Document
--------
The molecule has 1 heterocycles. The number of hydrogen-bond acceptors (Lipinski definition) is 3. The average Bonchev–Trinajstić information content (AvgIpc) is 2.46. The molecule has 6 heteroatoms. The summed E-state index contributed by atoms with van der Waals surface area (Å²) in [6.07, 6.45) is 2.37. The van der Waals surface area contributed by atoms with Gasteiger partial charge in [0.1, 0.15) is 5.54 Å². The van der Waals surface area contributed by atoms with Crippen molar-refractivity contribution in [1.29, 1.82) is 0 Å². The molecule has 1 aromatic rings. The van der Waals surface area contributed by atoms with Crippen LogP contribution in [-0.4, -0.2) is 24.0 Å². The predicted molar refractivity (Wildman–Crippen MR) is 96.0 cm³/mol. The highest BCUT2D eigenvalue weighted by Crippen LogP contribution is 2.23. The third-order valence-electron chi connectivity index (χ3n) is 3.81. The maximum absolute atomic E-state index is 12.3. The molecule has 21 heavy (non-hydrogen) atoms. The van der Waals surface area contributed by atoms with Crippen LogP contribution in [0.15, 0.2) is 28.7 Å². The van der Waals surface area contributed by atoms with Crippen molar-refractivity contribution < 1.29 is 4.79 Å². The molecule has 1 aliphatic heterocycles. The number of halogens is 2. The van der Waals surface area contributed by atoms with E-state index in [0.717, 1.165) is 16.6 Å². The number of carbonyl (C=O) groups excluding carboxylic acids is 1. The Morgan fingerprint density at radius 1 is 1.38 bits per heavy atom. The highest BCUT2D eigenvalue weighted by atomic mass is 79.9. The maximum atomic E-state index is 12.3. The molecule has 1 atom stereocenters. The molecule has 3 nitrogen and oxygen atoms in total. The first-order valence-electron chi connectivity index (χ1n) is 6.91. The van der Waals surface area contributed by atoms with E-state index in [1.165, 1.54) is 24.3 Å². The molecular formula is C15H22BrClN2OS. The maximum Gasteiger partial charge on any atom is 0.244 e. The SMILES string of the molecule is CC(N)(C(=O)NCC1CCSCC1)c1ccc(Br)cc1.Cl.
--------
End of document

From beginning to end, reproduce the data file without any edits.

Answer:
The molecule has 1 heterocycles. The number of hydrogen-bond acceptors (Lipinski definition) is 3. The average Bonchev–Trinajstić information content (AvgIpc) is 2.46. The molecule has 6 heteroatoms. The summed E-state index contributed by atoms with van der Waals surface area (Å²) in [6.07, 6.45) is 2.37. The van der Waals surface area contributed by atoms with Gasteiger partial charge in [0.1, 0.15) is 5.54 Å². The van der Waals surface area contributed by atoms with Crippen molar-refractivity contribution in [1.29, 1.82) is 0 Å². The molecule has 1 aromatic rings. The van der Waals surface area contributed by atoms with Crippen LogP contribution in [-0.4, -0.2) is 24.0 Å². The predicted molar refractivity (Wildman–Crippen MR) is 96.0 cm³/mol. The highest BCUT2D eigenvalue weighted by Crippen LogP contribution is 2.23. The third-order valence-electron chi connectivity index (χ3n) is 3.81. The maximum absolute atomic E-state index is 12.3. The molecule has 21 heavy (non-hydrogen) atoms. The van der Waals surface area contributed by atoms with Crippen LogP contribution in [0.15, 0.2) is 28.7 Å². The van der Waals surface area contributed by atoms with Crippen molar-refractivity contribution < 1.29 is 4.79 Å². The molecule has 1 aliphatic heterocycles. The number of halogens is 2. The van der Waals surface area contributed by atoms with E-state index in [0.717, 1.165) is 16.6 Å². The number of carbonyl (C=O) groups excluding carboxylic acids is 1. The Morgan fingerprint density at radius 1 is 1.38 bits per heavy atom. The highest BCUT2D eigenvalue weighted by atomic mass is 79.9. The maximum atomic E-state index is 12.3. The molecule has 1 atom stereocenters. The molecule has 3 nitrogen and oxygen atoms in total. The first-order valence-electron chi connectivity index (χ1n) is 6.91. The van der Waals surface area contributed by atoms with E-state index in [1.165, 1.54) is 24.3 Å². The molecular formula is C15H22BrClN2OS. The maximum Gasteiger partial charge on any atom is 0.244 e. The SMILES string of the molecule is CC(N)(C(=O)NCC1CCSCC1)c1ccc(Br)cc1.Cl.